There are three main problems of life support in the closed environment of submarine:
- Maintaining the air quality
- Maintaining a fresh water supply
- Maintaining temperature
Maintaining the Air Quality
The air we breathe is made up of significant quantities of four gases:
When we breathe in air, our bodies consume its oxygen and convert it to carbon dioxide. Exhaled air contains about 4.5 percent carbon dioxide. Our bodies do not do anything with nitrogen or argon. A submarine is a sealed container that contains people and a limited supply of air. There are three things that must happen in order to keep air in a submarine breathable:
- Nitrogen (78 percent)
- Oxygen (21 percent)
- Argon (0.94 percent)
- Carbon dioxide (0.04 percent)
- Oxygen has to be replenished as it is consumed. If the percentage of oxygen in the air falls too low, a person suffocates.
- Carbon dioxide must be removed from the air. As the concentration of carbon dioxide rises, it becomes a toxin.
- The moisture that we exhale in our breath must be removed.
Oxygen is supplied either from pressurized tanks, an oxygen generator (which can form oxygen from the electrolysis of water) or some sort of "oxygen canister" that releases oxygen by a very hot chemical reaction. (You may remember these canisters because of their problems on the MIR space station -- see this page for details). Oxygen is either released continuously by a computerized system that senses the percentage of oxygen in the air, or it is released in batches periodically through the day.
Carbon dioxide can be removed from the air chemically using soda lime (sodium hydroxide and calcium hydroxide) in devices called scrubbers. The carbon dioxide is trapped in the soda lime by a chemical reaction and removed from the air. Other similar reactions can accomplish the same goal.
The moisture can be removed by a dehumidifier or by chemicals. This prevents it from condensing on the walls and equipment inside the ship.
In addition, other gases such as carbon monoxide or hydrogen, which are generated by equipment and cigarette smoke, can be removed by burners. Finally, filters are used to remove particulates, dirt and dust from the air.
Maintaining a Fresh Water Supply
Most submarines have a distillation apparatus that can take in seawater and produce fresh water. The distillation plant heats the seawater to water vapor, which removes the salts, and then cools the water vapor into a collecting tank of fresh water. The distillation plant on some submarines can produce 10,000 to 40,000 gallons of fresh water per day. This water is used mainly for cooling electronic equipment (such as computers and navigation equipment) and for supporting the crew (for example, drinking, cooking and personal hygiene).
The temperature of the ocean surrounding the submarine is typically 39 degrees Fahrenheit (4 degrees Celsius). The metal of the submarine conducts internal heat to the surrounding water. So, submarines must be electrically heated to maintain a comfortable temperature for the crew. The electrical power for the heaters comes from the nuclear reactor, diesel engine, or batteries (emergency).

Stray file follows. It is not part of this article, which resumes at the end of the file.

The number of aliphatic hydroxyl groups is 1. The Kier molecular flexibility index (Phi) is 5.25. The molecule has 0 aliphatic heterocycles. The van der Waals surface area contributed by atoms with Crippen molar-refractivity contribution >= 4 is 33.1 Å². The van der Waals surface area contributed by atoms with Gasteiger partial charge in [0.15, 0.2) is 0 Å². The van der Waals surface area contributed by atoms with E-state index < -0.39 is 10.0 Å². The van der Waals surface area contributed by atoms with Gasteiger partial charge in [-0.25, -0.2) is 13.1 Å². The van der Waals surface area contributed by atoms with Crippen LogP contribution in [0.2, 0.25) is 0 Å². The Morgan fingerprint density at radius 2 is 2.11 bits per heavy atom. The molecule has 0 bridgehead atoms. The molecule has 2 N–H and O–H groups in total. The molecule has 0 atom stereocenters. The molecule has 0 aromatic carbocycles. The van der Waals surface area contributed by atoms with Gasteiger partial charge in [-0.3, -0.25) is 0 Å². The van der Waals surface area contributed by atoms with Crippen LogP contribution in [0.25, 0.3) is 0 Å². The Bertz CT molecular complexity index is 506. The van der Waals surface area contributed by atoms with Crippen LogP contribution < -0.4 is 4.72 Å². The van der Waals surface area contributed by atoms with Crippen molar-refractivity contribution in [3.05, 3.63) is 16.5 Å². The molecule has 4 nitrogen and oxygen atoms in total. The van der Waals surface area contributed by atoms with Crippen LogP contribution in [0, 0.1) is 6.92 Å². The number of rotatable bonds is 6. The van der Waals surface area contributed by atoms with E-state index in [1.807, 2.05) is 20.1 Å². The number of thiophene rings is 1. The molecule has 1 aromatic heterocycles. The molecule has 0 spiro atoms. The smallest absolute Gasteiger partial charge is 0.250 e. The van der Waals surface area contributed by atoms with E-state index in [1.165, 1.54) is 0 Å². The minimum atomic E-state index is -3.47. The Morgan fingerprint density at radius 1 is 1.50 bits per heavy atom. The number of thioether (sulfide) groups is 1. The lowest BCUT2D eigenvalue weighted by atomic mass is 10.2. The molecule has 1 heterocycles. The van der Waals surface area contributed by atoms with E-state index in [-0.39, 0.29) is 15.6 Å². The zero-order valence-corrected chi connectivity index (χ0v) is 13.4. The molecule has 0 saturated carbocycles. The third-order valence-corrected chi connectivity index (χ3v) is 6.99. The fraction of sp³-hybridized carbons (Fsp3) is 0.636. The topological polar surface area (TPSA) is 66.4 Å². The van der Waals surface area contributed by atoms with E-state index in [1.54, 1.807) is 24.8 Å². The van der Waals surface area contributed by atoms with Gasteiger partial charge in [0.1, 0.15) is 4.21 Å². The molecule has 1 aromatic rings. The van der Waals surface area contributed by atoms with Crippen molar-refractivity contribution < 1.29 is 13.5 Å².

Nuclear submarines use nuclear reactors, steam turbines and reduction gearing to drive the main propeller shaft, which provides the forward and reverse thrust in the water (an electric motor drives the same shaft when docking or in an emergency).
Submarines also need electric power to operate the equipment on board. To supply this power, submarines are equipped with diesel engines that burn fuel and/or nuclear reactors that use nuclear fission. Submarines also have batteries to supply electrical power. Electrical equipment is often run off the batteries and power from the diesel engine or nuclear reactor is used to charge the batteries. In cases of emergency, the batteries may be the only source of electrical power to run the submarine.
A diesel submarine is a very good example of a hybrid vehicle. Most diesel subs have two or more diesel engines. The diesel engines can run propellers or they can run generators that recharge a very large battery bank. Or they can work in combination, one engine driving a propeller and the other driving a generator. The sub must surface (or cruise just below the surface using a snorkel) to run the diesel engines. Once the batteries are fully charged, the sub can head underwater. The batteries power electric motors driving the propellers. Battery operation is the only way a diesel sub can actually submerge. The limits of battery technology severely constrain the amount of time a diesel sub can stay underwater.
Because of these limitations of batteries, it was recognized that nuclear power in a submarine provided a huge benefit. Nuclear generators need no oxygen, so a nuclear sub can stay underwater for weeks at a time. Also, because nuclear fuel lasts much longer than diesel fuel (years), a nuclear submarine does not have to come to the surface or to a port to refuel and can stay at sea longer.
Nuclear subs and aircraft carriers are powered by nuclear reactors that are nearly identical to the reactors used in commercial power plants. The reactor produces heat to generate steam to drive a steam turbine. The turbine in a ship directly drives the propellers, as well as electrical generators. The two major differences between commercial reactors and reactors in nuclear ships are:
- The reactor in a nuclear ship is smaller.
- The reactor in a nuclear ship uses highly enriched fuel to allow it to deliver a large amount of energy from a smaller reactor.